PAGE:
Maurice de Guérin

From Wikipedia, the free encyclopedia
  (Redirected from Georges Maurice de Guérin)
Jump to: navigation, search
Maurice de Guérin

Georges Maurice de Guérin du Cayla (4 August 1810 – 19 July 1839) was a French poet.

Descended from a noble and rich family, he was born at the chateau of Le Cayla in Andillac, Tarn. He was educated for the church at a religious seminary at Toulouse, and then at the Collège Stanislas, Paris, after which he entered the society at La Chesnaye in Brittany, founded by Lamennais. It was with continuing doubts that, under the influence of Lamennais, he joined the new religious order in the autumn of 1832; and when, in September of the next year, Lamennais, who had come under the displeasure of Rome, severed his connection with the society, Maurice de Guérin soon followed his example.

Early in the following year he went to Paris, where he was for a short time a teacher at the Collège Stanislas. In November 1838 he married a Creole lady of some fortune; but a few months afterwards he died of consumption. In the Revue des deux mondes for 15 May 1840, a memorial of Maurice de Guérin by George Sand was published, to which she added two fragments of his writings—one a composition in prose entitled "The Centaur", and the other a short poem. His Reliquiae (2 vols., 1861), including the "Centaur", his journal, a number of his letters and several poems, was edited by G.S. Trébutien, and accompanied with a biographical and critical notice by Sainte-Beuve; a new edition, with the title Journal, lettres et poèmes, followed in 1862; and an English translation of it was published at New York in 1867. His sister Eugénie was a great influence on him and published some of his works after his death.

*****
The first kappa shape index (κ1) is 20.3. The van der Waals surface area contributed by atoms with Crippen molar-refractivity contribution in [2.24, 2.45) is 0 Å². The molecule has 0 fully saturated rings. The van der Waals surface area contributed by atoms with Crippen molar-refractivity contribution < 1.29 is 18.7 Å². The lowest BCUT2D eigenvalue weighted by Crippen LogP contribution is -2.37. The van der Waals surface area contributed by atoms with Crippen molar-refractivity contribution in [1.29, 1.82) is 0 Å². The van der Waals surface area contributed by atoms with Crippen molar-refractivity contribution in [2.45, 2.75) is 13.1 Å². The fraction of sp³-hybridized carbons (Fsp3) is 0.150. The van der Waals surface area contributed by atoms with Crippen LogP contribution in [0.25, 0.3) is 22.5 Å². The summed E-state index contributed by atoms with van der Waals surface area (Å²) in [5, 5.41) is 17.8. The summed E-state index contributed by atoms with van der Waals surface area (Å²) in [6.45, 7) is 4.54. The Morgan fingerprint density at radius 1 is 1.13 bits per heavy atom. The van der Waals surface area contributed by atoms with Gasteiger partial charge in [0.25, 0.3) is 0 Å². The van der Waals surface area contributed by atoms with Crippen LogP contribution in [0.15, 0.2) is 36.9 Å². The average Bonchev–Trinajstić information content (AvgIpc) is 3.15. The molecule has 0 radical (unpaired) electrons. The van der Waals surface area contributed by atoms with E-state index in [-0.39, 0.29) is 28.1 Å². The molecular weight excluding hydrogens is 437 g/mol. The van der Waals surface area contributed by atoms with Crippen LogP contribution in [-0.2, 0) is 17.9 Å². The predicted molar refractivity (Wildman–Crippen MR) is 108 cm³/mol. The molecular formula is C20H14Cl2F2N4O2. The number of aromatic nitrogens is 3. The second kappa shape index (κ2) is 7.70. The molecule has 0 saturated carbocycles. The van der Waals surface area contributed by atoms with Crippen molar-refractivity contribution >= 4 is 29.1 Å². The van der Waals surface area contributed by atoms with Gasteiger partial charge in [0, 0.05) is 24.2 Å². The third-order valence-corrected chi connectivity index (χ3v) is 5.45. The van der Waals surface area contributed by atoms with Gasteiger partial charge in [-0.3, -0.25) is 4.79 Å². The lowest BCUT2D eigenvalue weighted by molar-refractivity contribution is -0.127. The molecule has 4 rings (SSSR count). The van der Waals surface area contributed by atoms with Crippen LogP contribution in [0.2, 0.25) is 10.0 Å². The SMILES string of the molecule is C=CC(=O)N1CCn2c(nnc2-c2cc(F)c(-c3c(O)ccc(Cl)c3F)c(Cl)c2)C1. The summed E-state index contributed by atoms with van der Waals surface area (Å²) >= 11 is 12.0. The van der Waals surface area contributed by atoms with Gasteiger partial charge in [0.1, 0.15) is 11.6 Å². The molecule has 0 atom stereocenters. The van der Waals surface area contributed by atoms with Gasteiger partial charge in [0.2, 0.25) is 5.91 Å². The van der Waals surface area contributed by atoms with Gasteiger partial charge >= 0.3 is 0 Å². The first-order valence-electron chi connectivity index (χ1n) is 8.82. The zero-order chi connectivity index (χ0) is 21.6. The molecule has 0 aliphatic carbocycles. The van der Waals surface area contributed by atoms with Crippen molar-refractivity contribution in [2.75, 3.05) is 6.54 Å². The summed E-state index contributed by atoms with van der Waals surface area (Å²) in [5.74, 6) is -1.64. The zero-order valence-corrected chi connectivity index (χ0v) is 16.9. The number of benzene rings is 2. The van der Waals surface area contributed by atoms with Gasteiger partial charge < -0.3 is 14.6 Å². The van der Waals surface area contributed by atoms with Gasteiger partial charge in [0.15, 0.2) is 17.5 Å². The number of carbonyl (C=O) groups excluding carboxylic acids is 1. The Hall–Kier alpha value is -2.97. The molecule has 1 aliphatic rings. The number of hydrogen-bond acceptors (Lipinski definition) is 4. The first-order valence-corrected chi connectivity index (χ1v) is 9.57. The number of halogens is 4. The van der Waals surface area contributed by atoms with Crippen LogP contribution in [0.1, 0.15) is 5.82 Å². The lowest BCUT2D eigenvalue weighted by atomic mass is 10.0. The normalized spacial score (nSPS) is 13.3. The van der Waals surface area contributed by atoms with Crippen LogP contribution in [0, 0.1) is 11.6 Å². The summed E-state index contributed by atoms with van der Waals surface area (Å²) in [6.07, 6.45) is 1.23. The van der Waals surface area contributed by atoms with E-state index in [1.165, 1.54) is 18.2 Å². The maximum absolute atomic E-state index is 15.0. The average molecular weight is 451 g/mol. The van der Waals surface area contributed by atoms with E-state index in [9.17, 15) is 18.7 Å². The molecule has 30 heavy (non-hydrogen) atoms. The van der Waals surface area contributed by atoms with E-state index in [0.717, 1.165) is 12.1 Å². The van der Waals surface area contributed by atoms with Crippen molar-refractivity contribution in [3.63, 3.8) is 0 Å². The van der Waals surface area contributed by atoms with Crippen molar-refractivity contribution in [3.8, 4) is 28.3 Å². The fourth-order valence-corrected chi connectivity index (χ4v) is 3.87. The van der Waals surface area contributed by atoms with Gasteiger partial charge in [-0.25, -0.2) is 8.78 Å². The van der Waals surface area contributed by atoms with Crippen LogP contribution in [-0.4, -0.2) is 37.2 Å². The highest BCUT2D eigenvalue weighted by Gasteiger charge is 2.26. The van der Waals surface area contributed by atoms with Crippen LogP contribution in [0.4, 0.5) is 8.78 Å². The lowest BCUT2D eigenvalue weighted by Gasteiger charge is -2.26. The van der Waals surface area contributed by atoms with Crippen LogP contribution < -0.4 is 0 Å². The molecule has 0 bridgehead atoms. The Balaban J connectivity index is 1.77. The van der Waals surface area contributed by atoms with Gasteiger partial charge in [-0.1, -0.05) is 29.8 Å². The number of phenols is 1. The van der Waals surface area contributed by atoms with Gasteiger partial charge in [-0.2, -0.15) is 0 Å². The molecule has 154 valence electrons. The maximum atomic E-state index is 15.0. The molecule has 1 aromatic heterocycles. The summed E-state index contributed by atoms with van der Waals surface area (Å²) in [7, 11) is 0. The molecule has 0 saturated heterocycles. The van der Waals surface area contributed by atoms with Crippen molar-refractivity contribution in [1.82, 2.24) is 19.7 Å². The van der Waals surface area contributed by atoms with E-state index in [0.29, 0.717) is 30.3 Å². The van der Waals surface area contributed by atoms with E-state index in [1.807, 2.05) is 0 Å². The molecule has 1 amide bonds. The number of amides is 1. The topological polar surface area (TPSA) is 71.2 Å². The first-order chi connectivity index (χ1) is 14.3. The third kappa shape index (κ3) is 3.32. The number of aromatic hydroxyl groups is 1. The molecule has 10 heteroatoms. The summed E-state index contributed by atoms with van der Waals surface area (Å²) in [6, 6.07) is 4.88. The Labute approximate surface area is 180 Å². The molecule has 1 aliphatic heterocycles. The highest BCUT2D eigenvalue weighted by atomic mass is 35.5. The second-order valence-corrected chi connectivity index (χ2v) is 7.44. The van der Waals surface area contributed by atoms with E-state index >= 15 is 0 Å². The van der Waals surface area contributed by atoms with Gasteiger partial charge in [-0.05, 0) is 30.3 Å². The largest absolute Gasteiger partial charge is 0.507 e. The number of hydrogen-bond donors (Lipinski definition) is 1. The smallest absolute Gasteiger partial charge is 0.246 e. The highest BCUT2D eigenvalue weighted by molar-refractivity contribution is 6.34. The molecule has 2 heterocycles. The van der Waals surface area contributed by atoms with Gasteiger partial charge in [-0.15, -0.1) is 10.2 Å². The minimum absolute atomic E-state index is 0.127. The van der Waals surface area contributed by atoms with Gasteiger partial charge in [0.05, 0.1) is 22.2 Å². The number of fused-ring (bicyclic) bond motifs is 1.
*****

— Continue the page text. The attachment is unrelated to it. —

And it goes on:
Though he was essentially a poet, his prose is more striking and original than his poetry. Its peculiar and unique charm arises from his strong and absorbing passion for nature, a passion whose intensity reached almost to adoration and worship, but in which the pagan was more prominent than the moral element. According to Sainte-Beuve, "no French poet or painter has rendered so well the feeling for nature--the feeling not so much for details as for the ensemble and the divine universality, the feeling for the origin of things and the sovereign principle of life."

References[edit]